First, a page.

Haiti’s Crisis, Jimmy Chérizier, also known as “Barbecue”.
Jimmy Chérizier, also known as “Barbecue”. Photo: REUTERS | Ralph Tedy Erol.

Gang Dominance and Extreme Violence

Haiti is grappling with a severe crisis due to the control exerted by an estimated 200 gangs. These groups have a stronghold, especially in the nation’s capital, Port-au-Prince, where they significantly influence the community.

The devastating earthquake in 2010 allowed many gang members to flee prison, which in turn strengthened these gangs. Consequently, there has been a rise in violent crimes, including kidnappings and targeted attacks on police, journalists, and politicians. These acts have cast many Haitians into an abyss of constant fear and hardship.

Currently, the gang scene is dominated by two main alliances: the G-9 and Family, headed by Jimmy Chérizier, also known as “Barbecue”, and the G-Pep, led by Gabriel Jean-Pierre. These groups are locked in an intense battle for supremacy, adding to the widespread sense of insecurity.

Data from the United Nations indicate a disturbing increase in violence, with the murder rate due to gang-related conflicts doubling in the last year, resulting in over 5,000 deaths. Meanwhile, the Haitian National Police are struggling to cope with this uptick in violence due to limited resources and institutionalized control. The situation is exacerbated by the recent exodus of many officers and the freeing of nearly 3000 prisoners, almost the entire convict population in Haiti, from the biggest prisons of the country back in March 2024.

Haiti’s Crisis
A haitian woman and her child after the 2011 earthquake. Photo: Getty Images.

Natural Disasters and Human Activity

Haiti’s geographical position renders it particularly susceptible to natural calamities. Situated in the trajectory of Atlantic hurricanes and atop two tectonic faults, the nation is inherently prone to seismic activities and tropical storms. However, the severity of these natural disasters is often compounded by human actions.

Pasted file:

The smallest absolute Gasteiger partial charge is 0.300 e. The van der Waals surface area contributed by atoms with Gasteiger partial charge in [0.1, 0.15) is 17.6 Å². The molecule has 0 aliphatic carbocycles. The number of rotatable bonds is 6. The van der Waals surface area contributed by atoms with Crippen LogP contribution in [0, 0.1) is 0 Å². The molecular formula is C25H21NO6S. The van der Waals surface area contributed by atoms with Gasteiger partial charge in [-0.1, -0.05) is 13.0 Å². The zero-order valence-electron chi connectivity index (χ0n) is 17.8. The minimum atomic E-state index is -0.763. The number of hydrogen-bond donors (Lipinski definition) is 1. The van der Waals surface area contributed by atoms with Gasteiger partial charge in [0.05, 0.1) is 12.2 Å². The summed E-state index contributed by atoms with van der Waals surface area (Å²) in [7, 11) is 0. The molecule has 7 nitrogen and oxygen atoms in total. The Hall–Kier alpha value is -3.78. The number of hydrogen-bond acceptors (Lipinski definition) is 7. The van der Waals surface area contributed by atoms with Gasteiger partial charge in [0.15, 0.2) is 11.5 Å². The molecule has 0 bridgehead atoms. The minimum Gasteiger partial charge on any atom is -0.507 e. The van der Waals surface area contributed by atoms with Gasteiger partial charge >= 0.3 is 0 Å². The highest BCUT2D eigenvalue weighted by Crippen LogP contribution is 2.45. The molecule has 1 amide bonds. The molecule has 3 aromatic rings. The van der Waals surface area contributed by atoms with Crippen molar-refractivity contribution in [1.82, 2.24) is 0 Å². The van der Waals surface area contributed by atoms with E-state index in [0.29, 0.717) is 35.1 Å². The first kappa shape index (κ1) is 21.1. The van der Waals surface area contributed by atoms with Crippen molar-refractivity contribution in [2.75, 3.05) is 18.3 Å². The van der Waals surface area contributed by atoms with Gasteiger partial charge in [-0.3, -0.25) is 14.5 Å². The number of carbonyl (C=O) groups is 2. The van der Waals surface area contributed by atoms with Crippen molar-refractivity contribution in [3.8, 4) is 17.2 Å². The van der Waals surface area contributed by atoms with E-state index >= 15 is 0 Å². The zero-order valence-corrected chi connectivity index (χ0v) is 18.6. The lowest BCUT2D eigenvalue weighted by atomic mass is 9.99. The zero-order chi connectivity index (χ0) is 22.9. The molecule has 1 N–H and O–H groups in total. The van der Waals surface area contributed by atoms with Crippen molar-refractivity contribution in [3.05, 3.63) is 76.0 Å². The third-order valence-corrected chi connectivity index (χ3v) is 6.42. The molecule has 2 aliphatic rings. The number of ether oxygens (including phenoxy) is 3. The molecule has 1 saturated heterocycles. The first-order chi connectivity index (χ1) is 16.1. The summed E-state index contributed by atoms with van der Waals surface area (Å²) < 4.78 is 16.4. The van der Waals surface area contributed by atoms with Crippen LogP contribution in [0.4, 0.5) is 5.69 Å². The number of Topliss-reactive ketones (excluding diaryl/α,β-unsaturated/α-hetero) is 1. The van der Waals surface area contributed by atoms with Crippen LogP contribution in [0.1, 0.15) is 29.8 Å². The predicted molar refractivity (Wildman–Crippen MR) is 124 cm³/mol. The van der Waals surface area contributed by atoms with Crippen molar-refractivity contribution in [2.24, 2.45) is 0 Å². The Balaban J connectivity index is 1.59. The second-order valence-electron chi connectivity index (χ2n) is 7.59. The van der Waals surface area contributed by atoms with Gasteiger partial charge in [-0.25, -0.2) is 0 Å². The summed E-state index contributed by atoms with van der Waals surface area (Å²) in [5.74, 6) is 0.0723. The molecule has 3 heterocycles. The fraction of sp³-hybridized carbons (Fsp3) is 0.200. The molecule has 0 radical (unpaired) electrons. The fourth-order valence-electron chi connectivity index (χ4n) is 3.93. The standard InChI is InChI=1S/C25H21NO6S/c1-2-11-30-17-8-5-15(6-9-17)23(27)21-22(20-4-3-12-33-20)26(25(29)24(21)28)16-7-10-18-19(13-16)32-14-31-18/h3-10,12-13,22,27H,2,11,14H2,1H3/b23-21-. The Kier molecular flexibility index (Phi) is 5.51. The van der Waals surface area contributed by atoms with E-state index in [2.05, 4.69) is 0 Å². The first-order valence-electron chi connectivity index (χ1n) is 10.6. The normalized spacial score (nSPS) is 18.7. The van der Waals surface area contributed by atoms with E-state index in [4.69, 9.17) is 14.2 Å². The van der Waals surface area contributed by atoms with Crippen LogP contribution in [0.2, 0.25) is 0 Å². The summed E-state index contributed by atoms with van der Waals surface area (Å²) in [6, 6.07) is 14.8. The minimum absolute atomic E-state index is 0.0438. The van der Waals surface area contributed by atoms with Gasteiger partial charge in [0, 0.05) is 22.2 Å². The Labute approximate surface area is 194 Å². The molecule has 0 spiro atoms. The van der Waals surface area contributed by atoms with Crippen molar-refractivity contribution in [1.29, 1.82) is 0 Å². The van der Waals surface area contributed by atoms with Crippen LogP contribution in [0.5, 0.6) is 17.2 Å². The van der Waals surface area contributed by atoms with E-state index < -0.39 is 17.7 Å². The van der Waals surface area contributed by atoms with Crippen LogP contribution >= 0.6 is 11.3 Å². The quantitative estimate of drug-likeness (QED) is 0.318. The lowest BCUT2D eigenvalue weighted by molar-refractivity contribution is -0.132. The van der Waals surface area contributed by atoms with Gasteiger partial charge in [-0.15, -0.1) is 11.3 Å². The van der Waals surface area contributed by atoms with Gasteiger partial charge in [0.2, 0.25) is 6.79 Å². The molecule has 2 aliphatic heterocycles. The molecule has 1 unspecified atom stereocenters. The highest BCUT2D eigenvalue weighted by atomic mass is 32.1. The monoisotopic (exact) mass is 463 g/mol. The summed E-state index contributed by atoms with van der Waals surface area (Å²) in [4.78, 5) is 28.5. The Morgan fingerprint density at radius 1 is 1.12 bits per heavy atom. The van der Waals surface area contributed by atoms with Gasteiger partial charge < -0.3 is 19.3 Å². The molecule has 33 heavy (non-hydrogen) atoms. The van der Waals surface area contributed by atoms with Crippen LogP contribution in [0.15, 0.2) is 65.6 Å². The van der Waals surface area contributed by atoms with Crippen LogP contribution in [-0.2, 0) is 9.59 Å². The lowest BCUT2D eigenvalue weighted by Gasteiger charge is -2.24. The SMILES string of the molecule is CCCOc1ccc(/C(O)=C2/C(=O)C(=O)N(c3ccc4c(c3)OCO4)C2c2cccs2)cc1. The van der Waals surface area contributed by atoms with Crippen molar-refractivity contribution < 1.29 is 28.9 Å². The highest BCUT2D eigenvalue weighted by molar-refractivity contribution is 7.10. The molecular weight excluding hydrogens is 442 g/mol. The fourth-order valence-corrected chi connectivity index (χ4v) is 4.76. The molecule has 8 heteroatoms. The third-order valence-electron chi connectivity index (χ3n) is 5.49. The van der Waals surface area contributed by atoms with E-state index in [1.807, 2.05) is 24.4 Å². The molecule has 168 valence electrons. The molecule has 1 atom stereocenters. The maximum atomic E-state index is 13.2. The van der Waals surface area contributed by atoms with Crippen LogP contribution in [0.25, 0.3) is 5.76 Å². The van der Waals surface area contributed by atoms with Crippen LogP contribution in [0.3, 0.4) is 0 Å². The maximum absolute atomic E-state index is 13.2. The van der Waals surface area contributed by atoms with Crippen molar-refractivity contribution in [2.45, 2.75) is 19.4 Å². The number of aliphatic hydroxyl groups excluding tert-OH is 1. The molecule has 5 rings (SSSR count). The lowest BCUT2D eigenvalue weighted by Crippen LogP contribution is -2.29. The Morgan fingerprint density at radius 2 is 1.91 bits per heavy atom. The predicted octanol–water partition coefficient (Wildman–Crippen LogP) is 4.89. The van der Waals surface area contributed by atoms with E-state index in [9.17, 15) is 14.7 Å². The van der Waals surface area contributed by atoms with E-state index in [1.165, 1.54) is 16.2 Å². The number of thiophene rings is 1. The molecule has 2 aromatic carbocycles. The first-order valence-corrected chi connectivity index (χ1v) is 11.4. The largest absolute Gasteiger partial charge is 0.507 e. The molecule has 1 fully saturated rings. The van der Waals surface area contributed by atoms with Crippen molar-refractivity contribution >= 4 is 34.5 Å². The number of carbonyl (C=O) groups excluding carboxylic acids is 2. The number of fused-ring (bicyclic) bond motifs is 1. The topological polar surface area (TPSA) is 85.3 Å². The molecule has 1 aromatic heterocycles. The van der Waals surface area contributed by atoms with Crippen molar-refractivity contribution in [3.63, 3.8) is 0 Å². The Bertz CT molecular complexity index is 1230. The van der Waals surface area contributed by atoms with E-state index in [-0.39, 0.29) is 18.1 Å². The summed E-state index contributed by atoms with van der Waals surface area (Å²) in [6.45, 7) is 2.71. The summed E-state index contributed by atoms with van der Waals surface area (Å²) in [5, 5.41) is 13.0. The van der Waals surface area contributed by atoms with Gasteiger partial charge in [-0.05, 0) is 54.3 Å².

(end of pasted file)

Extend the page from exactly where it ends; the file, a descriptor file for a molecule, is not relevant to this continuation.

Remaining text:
The intersection of poverty and weak governance has led to extensive deforestation and environmental degradation. The World Bank reports that a staggering 98% of Haiti’s forests have been eradicated, primarily for fuel purposes, leading to severe soil erosion and a critical scarcity of potable water. This deforestation not only undermines agricultural productivity but also heightens Haiti’s vulnerability to hurricanes and tropical storms, which frequently result in devastating floods and landslides.

The Enriquillo-Plantain Garden fault line traverses the southern region of Haiti, while the North West fault line extends through the northern part. These geological features have been responsible for some of the most catastrophic earthquakes in recent history, including the 2010 disaster with a magnitude of 7.0. This earthquake resulted in the tragic loss of 250,000 lives and inflicted damage equivalent to 120% of Haiti’s GDP, as per World Bank estimates.

In contrast to nations like Chile or Japan, where buildings are designed to withstand seismic events, Haiti’s infrastructure is not prepared for such calamities. The country’s simple concrete structures, lacking seismic reinforcement, are unable to endure the earthquake’s force, leading to widespread collapse and many life losses.

The story of Haiti is a poignant reminder of the resilience and fortitude of a people who have weathered the storms of external exploitation, internal discord, and the relentless fury of nature. It is also a testament to the enduring impact of colonialism, the complexities of achieving true independence, and the role that external powers have played in shaping its economic destiny.

As we reflect on the factors that have led to the nation’s present predicament, it becomes clear that the path to recovery is not merely economic or political but also deeply rooted in the spirit of the Haitian people. It is through understanding the multifaceted dimensions of Haiti’s crisis that we can begin to envision a future of renewed hope and restored dignity for this indomitable nation.